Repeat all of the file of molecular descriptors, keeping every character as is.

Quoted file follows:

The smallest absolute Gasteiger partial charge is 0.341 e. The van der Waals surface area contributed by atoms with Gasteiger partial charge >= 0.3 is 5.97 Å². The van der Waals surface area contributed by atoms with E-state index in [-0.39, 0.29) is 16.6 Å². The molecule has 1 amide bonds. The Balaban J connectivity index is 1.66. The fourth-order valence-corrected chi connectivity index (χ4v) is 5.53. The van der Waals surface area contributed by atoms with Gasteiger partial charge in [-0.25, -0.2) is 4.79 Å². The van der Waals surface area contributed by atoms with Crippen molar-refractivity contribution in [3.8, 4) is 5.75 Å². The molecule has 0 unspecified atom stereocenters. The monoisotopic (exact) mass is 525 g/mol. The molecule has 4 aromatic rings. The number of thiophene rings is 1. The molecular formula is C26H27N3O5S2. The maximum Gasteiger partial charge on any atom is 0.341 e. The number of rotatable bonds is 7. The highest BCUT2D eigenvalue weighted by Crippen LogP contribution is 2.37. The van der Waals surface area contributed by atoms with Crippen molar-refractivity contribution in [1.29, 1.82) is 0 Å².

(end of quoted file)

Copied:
The smallest absolute Gasteiger partial charge is 0.341 e. The van der Waals surface area contributed by atoms with Gasteiger partial charge >= 0.3 is 5.97 Å². The van der Waals surface area contributed by atoms with E-state index in [-0.39, 0.29) is 16.6 Å². The molecule has 1 amide bonds. The Balaban J connectivity index is 1.66. The fourth-order valence-corrected chi connectivity index (χ4v) is 5.53. The van der Waals surface area contributed by atoms with Gasteiger partial charge in [-0.25, -0.2) is 4.79 Å². The van der Waals surface area contributed by atoms with Crippen molar-refractivity contribution in [3.8, 4) is 5.75 Å². The molecule has 0 unspecified atom stereocenters. The monoisotopic (exact) mass is 525 g/mol. The molecule has 4 aromatic rings. The number of thiophene rings is 1. The molecular formula is C26H27N3O5S2. The maximum Gasteiger partial charge on any atom is 0.341 e. The number of rotatable bonds is 7. The highest BCUT2D eigenvalue weighted by Crippen LogP contribution is 2.37. The van der Waals surface area contributed by atoms with Crippen molar-refractivity contribution in [1.29, 1.82) is 0 Å².